NOTES.—This Sunday has been de- Sinai, and the time was about six nominated the Sunday of renewal, or of months after the exodus from Egypt. regeneration, in the sense in which this VERSE 21.-They came every one .... latter term is used in Matt. xix. 28 whom his spirit made willing. The mo(Strauss-Evangelical Church Year); tives which determined the offerings for for the Church year begins now to in the tabernacle were thankfulness and cline towards the advent season, in love to Jehovah. God did not desire which we celebrate the resurrection of any other than free-will offerings, and the dead and the final glorification of bad, from the beginning, given direcall things. The gospel for the day re- tions that none otber should be received cords the resurrection of the young (Exod. xxv. 2). Moses was not to press man of Nain, as a pledge of the resur- the people to give, as many people now rection of all men by the glorious power must be pressed when a church is to be of Christ. In the Epistle there is pre-built. He was simply to present the sented the moral aspect of that renewal matter to the people, and receive the of our nature, which begins in regener- offerings of those who were willing to ation and ends in the glorious resurrec- give. Giving gifts (money, etc.) to the tion of the last day. The principle of Lord is an act of worship; but worship this entire process of renovation is of every sort, in order to be pleasing to Christ (Rev. xxi. 5–6). Hence our God, and a benefit to bim wbo offers it, key-note, from 2 Cor. v. 17.

must be a voluntary expression of the Our lesson to-day tells us of the liberal | beart. The building of the tabernacle offerings made by the children of Israel as a place for the worship of Jehovah, towards the building of the tabernacle; was itself to be a free act of worship. which, as an example of free-giving, The same principle ought to govern our ought to move us also to liberality in contributions for the erection of Chrisour gifts to the house of the Lord, re- tian churches, and indeed for all remembering that “God loveth a cheer-ligious purposes. We should remember ful giver.” (2 Cor. ix. 7).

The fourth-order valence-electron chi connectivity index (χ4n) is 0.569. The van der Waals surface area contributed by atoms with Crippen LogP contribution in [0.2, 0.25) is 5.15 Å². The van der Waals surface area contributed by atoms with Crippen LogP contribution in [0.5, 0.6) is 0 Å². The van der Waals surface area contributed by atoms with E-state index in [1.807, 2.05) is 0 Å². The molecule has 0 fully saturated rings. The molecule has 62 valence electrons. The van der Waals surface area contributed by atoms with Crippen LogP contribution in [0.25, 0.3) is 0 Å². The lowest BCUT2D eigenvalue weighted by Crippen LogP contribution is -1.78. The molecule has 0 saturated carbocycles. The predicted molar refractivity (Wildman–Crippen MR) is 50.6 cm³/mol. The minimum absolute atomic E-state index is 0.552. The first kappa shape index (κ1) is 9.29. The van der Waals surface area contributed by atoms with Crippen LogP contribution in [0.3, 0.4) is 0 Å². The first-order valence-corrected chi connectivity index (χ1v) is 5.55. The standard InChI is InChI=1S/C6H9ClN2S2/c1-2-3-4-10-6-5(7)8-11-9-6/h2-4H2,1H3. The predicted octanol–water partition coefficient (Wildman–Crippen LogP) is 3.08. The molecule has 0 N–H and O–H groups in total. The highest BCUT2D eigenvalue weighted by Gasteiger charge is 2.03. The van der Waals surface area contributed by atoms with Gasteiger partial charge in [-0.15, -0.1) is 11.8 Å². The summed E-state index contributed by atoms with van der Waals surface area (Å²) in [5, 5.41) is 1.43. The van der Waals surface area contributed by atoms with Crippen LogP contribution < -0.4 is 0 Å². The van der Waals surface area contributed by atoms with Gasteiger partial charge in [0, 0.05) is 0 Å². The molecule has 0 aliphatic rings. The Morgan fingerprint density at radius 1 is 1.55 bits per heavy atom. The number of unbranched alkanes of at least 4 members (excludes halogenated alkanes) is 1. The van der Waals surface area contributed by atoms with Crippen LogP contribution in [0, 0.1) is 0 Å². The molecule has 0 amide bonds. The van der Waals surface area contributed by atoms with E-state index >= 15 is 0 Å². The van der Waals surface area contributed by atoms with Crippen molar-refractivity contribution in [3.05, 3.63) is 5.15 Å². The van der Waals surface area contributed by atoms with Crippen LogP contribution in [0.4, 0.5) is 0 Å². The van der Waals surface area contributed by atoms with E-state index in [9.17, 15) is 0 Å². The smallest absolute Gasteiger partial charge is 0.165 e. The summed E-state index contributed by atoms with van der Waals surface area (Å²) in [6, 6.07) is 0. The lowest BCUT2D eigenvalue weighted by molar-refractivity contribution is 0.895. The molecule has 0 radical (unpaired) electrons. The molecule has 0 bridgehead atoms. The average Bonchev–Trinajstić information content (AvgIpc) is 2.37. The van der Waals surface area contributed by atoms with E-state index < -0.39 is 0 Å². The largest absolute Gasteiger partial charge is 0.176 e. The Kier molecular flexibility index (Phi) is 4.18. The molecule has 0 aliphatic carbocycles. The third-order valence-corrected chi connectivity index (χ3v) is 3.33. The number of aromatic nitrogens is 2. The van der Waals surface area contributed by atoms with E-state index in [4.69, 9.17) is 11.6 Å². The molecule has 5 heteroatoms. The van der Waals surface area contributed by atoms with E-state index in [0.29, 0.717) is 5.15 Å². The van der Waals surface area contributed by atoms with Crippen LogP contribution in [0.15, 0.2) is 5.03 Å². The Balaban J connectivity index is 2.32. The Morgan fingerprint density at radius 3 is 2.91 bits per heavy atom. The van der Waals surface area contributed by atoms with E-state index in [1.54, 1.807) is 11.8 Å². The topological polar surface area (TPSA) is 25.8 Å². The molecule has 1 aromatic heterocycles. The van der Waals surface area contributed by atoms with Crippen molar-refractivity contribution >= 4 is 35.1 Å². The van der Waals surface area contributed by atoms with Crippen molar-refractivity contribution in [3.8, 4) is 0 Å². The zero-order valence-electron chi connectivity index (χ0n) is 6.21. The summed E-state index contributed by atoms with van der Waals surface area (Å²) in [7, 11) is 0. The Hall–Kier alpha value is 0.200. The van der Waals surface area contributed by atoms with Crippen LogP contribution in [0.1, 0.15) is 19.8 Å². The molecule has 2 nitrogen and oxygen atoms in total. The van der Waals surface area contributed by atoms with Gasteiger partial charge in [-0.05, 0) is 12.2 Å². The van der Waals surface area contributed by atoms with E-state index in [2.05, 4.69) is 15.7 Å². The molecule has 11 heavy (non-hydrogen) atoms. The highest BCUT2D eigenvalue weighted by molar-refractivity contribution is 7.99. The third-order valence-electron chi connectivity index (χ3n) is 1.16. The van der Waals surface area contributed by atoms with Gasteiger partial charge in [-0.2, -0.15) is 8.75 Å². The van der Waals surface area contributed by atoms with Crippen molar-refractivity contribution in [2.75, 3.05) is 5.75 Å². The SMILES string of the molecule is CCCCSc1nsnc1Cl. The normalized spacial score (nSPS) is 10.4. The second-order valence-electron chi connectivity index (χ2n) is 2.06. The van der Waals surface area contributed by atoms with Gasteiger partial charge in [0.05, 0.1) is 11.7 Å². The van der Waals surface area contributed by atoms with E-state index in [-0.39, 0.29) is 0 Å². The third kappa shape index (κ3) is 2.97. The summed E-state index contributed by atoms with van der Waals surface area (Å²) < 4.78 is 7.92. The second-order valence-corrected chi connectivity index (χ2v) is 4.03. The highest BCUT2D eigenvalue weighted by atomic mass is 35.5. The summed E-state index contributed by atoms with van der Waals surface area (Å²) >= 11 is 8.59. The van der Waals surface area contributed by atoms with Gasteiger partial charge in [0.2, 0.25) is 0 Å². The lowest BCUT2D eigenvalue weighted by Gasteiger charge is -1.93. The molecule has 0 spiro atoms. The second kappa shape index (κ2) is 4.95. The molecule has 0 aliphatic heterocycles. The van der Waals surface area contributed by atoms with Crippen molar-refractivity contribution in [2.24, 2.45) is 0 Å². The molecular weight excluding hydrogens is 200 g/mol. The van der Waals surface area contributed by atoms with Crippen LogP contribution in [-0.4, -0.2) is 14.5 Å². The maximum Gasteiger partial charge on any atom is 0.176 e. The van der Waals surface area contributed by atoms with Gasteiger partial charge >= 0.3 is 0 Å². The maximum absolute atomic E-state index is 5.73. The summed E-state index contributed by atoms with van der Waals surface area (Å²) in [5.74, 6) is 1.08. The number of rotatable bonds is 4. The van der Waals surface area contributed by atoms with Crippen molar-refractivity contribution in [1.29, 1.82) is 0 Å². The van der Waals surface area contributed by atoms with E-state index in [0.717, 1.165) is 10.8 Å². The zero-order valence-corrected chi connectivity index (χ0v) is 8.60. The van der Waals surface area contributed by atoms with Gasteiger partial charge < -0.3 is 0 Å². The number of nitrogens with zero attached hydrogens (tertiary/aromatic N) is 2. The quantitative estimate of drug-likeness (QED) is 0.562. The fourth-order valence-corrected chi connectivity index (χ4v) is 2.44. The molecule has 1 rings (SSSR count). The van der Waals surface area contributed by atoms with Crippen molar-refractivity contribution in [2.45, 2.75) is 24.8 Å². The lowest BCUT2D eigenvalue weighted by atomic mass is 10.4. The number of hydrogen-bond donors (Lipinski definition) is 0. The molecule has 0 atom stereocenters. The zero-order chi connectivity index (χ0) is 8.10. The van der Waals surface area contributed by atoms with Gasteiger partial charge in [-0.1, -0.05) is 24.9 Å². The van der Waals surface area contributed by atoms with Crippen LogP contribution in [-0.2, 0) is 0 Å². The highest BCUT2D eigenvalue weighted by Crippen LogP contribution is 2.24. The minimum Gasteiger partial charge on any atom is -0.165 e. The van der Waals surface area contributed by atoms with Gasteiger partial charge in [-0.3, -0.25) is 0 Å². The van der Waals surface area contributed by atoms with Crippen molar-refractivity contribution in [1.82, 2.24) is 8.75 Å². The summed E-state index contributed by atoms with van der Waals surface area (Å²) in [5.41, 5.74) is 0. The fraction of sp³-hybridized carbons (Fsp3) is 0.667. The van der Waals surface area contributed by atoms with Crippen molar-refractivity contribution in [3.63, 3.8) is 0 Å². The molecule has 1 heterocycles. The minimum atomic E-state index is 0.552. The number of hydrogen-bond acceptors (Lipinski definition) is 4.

that it is our duty to give, not so much VERSE 20.-The assembly of the because the Lord needs our money, as children of Israel, referred to in this because giving makes us better, and beverse, bad been called by Moses for the comes a source of blessing to us. The purpose of giving commandments for Lord can get along without our money, the erection of the tabernacle or sacred for “the earth is the Lord's, and the tent, wbich served as a place of worship fulness thereof” (Ps. xxiv. 1); but we and a centre of union for Israel, and cannot get along and prosper spiritually as a dwelling-place for Jelovah among without our offerings. These, however, His people, during their wandering in in order to be of real value to us, must the wilderness, and afterwards until the be free and voluntary, the expression of time of Solomon. Moses had received a truly thankful and loving heart. The bis instructions for the building of the materials here offered by the children tabernacle during his first stay of forty of Israel were designed for the structure days in Mount Sinai. Exod. xxiv. 18. of the tabernacle itself, for the service At the end of those forty days occurred which was to be conducted therein, and the affair of the golden calf. After for the garments in which the officiating that trouble was settled, Moses again priests were to be clothed. ascended into the mountain, and was VERS. 22–24.-Both men and women. there other forty days, during which Both sexes alike brought their offerings; time he committed to writing the laws but the women were perhaps more eager which bad thus far been received, in- in doing so than the men, and the cluding the commandments. Exod. greater part of the gifts first mentioned xxxiv. 28. And now, at the end of must have come from them. As many this latter period, after his descent from as were willing-hearted. It is not said the mountain, he called the people to that all the people made offerings, but gether for the purpose of making pre-only those who were of a willing heart. paration for the work of constructing | Perhaps there were some who were not the tabernacle. The people were still willing to do their part; as there are encamped in the plain before Mount always some in modern times, when a